A treaty was salvaged from the Indians' burned-out village. It was the 1701 document signed by William Penn granting the Conestogas "the full and free privileges and immunities" of English law. The treaty assured the Conestogas that they and the English "shall forever be as one head and one heart, and live in true friendship and amity as one people."
Because of snowfall, 13 other Conestogas who had been making the rounds peddling their brooms and baskets had not made it home the previous night. Now homeless in the dead of winter, those 13, plus a boy who escaped the first massacre, accepted the offer of Lancaster County's chief magistrate, Edward Shippen III, to take shelter in Lancaster's workhouse, a newly finished brick building — next to the jail — that was intended for the correction of beggars, drunkards and other nuisance offenders.
The Conestogas trusted that Shippen and others in Lancaster would protect them if, as seemed likely, the raiders from Paxton returned to try to complete their bloody work.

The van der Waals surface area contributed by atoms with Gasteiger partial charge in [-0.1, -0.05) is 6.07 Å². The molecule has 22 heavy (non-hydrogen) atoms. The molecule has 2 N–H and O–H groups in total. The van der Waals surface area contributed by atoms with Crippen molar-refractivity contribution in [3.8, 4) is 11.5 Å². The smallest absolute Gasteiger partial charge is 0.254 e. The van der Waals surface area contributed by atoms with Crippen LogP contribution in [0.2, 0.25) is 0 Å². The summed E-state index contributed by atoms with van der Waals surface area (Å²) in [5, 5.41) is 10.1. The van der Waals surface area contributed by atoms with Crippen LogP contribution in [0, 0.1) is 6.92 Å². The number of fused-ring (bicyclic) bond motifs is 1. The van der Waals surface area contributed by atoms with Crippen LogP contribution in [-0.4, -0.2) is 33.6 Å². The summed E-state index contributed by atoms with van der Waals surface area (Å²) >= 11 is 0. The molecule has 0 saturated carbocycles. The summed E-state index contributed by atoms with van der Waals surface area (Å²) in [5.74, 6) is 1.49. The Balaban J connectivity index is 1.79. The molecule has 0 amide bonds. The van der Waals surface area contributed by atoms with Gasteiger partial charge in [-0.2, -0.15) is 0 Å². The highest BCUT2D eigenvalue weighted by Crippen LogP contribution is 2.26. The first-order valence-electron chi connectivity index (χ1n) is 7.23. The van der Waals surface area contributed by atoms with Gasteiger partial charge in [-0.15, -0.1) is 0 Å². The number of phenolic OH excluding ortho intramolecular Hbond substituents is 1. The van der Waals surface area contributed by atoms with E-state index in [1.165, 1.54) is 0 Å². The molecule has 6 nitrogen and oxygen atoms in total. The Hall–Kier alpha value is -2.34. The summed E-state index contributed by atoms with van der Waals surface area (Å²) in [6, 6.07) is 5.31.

They did return, 13 days after the first attack. More than 50 vigilantes rode in, and were confronted at the workhouse by only two men. Both of them — Sheriff John Hay and Coroner Matthias Slough — feared for their safety and stepped aside.
Shippen's failure to assure the Conestogas safety in the workhouse was the ultimate broken promise.
Unlike the earlier plot to annihilate the Indians in their village, the raiders on Dec. 27, 1763, executed their plan perfectly. Not a single member of the tribe escaped a fatal thrust or blow. All died in the snow-covered yard, victims of heartless men. Victims, too, of the last of many empty promises.
On the afternoon after the second massacre, the jail keeper heaped the 14 bodies of the Conestogas onto a wagon, took them to a Mennonite family cemetery on Cherry Alley, and dumped the load into a large hole.
Into the pit fell the bodies of three married couples, Kyunqueagoah, known as Captain Jack, and his wife, Betty, or Koweenasee; Tenseedaagua and his wife, Kanianguas, and Saquies-hat-tah and his wife, Chee-na-wan. Also tossed were the bodies of five boys, Quaachow, Shae-e-kah, Ex-undas, Tong-quas and Hy-ye-naes, and of three girls, Ko-qua-e-un-quas, Karen-do-uah and Canu-kie-sung.